John Baumgartner

Big Night

BIG NIGHT (1996, Tucci/Scott)

Big Night is a lovely ‘play’ of a movie – small, contained, self-aware and full of charming and nuanced performances.  Ian Holm is spastically delightful, and the comic moments from the whole cast often play quietly and powerfully.  Two of the actors in the film, Stanley Tucci and Campbell Scott, direct, and they have a particular love for the long master shot – letting the actors deliver the story in a way that Stanley Donen would let Gene Kelly deliver the dance moves, from head-to-toe and uninterrupted.  Hurray!

The movie is about the artistry of fine food as it’s both undermined and defended from crass commercialism.  It’s interesting that the staging and the photography of the cooking and the banquet tables are shot with such classic artistry.  (Compare that to the near verite craziness of the base and successful eatery across the street, Ian Holm’s joint.)

Tucci & Scott’s silent movie moment

So that brings us to the simplicity of the final shot.  The two brothers, played by Tucci and Tony Shalhoub, have always been joined at the hip, and their dreams of a fine restaurant have crumbled, as has, perhaps, their unhealthy co-dependance on each other.  Even though the last time we saw them they were embroiled in a violent and heated argument (though even the violence was funny), the two are incapable of having anything less than affection for each other.  And this scene brings them back together, though changed, in the one place they are truly meant to be – in the kitchen with food (though the menu has been hugely simplified, a nice metaphor).  What makes this scene so beautiful is its loaded silence and that it unfolds so naturally in real time.  (That’s Marc Anthony, playing more or less the bus boy, sleeping on the counter.)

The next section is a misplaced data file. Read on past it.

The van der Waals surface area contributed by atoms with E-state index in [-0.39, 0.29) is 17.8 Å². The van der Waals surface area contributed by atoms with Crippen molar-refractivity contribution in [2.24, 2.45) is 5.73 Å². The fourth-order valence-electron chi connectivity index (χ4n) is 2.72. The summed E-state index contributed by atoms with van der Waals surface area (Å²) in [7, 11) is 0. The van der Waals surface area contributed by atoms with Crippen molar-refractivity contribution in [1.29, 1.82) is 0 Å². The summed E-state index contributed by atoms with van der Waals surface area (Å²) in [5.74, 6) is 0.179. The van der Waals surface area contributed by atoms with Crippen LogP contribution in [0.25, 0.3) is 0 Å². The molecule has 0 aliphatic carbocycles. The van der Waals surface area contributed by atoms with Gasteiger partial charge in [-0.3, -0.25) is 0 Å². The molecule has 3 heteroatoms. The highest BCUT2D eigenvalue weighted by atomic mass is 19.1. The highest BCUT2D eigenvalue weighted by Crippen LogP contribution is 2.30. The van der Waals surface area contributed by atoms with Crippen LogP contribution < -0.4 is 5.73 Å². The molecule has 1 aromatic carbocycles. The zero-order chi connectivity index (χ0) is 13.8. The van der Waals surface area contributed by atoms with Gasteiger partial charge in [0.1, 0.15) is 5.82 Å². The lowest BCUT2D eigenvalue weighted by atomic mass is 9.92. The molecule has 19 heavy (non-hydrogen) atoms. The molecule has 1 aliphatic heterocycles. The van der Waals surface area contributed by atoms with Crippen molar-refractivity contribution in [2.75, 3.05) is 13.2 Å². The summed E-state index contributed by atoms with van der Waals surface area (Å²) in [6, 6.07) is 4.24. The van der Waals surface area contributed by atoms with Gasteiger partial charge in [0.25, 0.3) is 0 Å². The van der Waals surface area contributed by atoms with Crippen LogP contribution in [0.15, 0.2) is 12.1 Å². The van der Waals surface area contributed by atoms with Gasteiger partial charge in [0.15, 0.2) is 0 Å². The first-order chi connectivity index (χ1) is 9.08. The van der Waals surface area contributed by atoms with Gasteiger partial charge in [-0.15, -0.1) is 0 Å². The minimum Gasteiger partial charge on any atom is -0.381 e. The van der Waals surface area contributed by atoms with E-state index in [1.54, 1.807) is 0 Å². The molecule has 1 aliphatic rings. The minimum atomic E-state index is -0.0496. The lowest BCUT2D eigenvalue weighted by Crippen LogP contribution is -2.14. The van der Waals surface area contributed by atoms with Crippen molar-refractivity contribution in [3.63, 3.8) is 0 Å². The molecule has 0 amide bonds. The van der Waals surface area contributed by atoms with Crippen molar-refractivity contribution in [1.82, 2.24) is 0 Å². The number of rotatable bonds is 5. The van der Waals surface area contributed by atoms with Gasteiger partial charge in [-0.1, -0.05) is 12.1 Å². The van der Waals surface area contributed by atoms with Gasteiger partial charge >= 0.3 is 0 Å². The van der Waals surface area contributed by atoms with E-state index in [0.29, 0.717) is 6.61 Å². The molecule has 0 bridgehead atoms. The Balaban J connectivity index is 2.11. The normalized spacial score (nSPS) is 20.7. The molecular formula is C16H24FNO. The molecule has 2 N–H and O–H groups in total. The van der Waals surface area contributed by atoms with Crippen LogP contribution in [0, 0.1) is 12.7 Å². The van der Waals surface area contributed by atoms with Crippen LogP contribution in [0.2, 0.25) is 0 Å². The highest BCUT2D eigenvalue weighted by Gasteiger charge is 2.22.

This is the lovely final scene –


  • August 30, 2011

    It speaks so strongly to the characters’ histories. Food had driven them apart, but it’s food that brings them back together. The audience knows this is a scene that has replayed itself countless times in the family’s past, food as an expression of love, salving the wounds of life’s inequities. So evocative too that it’s the younger brother (reinforced wonderfully by naming them Secundo and Primo) who initiates the reconciliation, taking care of his older brother as surely Primo has taken care of him.


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